Best of 2020: Chris Gethard on The Mandalorian

The comedian, actor and podcaster on the show that has "saved his childhood" and brought him joy in these darkest of times.

Between the nostalgia and the fact that I think it’s just an entertaining, watchable, well-made show, I really love The Mandalorian. I feel bad because it’s so on brand for me, and it’s such a cliché to look like me and to have grown up how I did and to say this, but I just think it’s a legitimately great show. I wish I were into French cinema, that I knew more about prestige movies and TV shows which would make me look a lot cooler, but I am what I am, and I can’t sit around and apologize for it. The Mandalorian is just very good.

I think we all agree that the Star Wars output has not been very good since the relaunch. I actually really liked The Revenge of the Sith, but I know most people didn’t. And I get the sense that cultured film nerds really like The Last Jedi, but I didn’t. (I talked about this once on the Blank Check podcast, and they all yelled at me on the internet.) I don’t think Star Wars should be something that’s divisive, though. It’s a fairy tale. It’s literally something where the good guy wears white and the bad guy wears black, and the guy who you aren’t sure about wears a white shirt with a black vest.

Rogue One was pretty incredible, though, and made me so happy, and for all of us who grew up exactly when I did, The Mandalorian is finally what we all were hoping would happen if the Star Wars universe was rekindled back to life. It’s what we all thought it should have been like, these tangential adventures that explore grimy corners of the world. Let’s see the fallout of the war and all the inner machinations and bureaucracy of the New Republic – that’s what we want!

Look, I’m 40 years old. I was born in 1980, two days after The Empire Strikes Back was released. The fact that I know that off the top of my head tells you a lot about me. I want Star Wars to be good, and The Mandalorian is crushing it. Now there’s finally something that feels cool set in the Star Wars world again. It makes me feel good.

The Mandalorian is also just the kind of fun we need in 2020. It’s like an old school Western, it has that Monster of the Week feel – set it up, knock it down. It’s comfort food, it’s a warm blanket of my youth, and that is very welcome right now. I think I’d be enjoying The Mandalorian no matter what, but it just feels so good when you get to see a live-action Ahsoka Tano appear with two white light sabers and wreck shop.

If anybody’s out there mad at The Mandalorian, I think they’re probably just a cynic or really enjoy being contrarian. It’s fun and it’s good. And Nick Nolte did a voice in it – what can you be mad about with that?! It also has IG-11, which made me ask, “Does this presuppose that there’s 77 IGs between IG-11 and IG-88?” That’s the exact type of nerdy thing I want to sit around and think about. Who was making these IGs? Do they get a cut every time one of them succeeds in getting a bounty? Robots shouldn’t need bounties, so is there some scheme where someone controls all the IGs and they get kickbacks?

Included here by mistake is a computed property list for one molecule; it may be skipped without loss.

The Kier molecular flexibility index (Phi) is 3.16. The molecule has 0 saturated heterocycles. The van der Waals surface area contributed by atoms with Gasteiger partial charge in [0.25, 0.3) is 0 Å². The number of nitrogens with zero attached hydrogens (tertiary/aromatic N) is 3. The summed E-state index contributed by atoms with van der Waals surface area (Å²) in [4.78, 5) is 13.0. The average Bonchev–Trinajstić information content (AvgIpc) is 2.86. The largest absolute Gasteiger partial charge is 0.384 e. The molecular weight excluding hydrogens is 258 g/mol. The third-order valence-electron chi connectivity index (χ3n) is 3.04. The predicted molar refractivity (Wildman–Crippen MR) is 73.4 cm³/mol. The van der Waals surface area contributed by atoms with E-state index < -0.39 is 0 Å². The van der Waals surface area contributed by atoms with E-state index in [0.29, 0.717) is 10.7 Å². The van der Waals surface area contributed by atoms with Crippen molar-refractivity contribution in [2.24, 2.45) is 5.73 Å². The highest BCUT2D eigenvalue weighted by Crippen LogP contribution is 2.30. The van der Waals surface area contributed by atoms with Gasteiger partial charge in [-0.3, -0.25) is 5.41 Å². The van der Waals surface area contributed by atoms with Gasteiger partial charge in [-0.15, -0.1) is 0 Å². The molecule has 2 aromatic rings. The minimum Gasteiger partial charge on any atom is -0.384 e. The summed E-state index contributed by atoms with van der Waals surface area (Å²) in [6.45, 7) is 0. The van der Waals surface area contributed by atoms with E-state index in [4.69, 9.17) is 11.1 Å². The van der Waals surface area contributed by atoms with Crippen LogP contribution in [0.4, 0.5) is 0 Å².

Every once in a while, when he’s completely worn me out, I’ll just grab my 18-month-old son, put him on my lap and we’ll watch Clone Wars together. It has stories about how a trade blockade is leading to the development of a black market – that’s what we all want to Star Wars be! We don’t need more Death Stars blowing up, I want the minutia of how a chaotic post-war world leads to the outer rim territories having limited trade routes. That’s what I’ve always wanted. Thank you! That’s entertainment, baby.

I’m not sure exactly how I’m going to introduce my son to the Star Wars movies. At maybe three or four months old, I held him as I watched A New Hope, so technically he’s already seen that, but I think by the standards of modern parenting, it’s a little too violent for him for a while. I also have 10,000 Marvel comics from my youth, which are now sitting in the basement of my house in New Jersey, and I’m psyched that someday when my son is old enough to like Marvel, I can say, “Oh yeah, well there’s 10,000 comic books downstairs. Have fun!” When I talked to my dad about this, he said, “I hate to break it to you, but your child will like nothing you like. I was obsessed with Star Trek and DC Comics and all you ever liked was Star Wars and Marvel Comics!” So there’s now a part of me that’s not too worried about exactly when or what order my son should watch the Star Wars movies in, because he might just turn around and say, “I want to go play sports, you geek! I’m not sitting in the house with you – I could be playing lacrosse right now!”

Chris Gethard is a comedian, actor, and author based out of New Jersey. He’s the host of the Beautiful/Anonymous podcast, the former host of the underground cult classic The Chris Gethard Show, and the writer and star of the HBO special Career Suicide. As an actor, Chris has been seen in television shows such as Space Force, The Office, Parks and Recreation, Broad City, Inside Amy Schumer, and a lot more. He’s been in films like Don’t Think Twice, The Other Guys, The Heat, Anchorman 2 and Ghostbusters. Chris is the author of three books. He’s had a number of pieces appear on This American Life. He also travels the country both with Beautiful/Anonymous and his stand-up comedy, performing to sold out crowds all over America and much of the rest of the English-speaking world.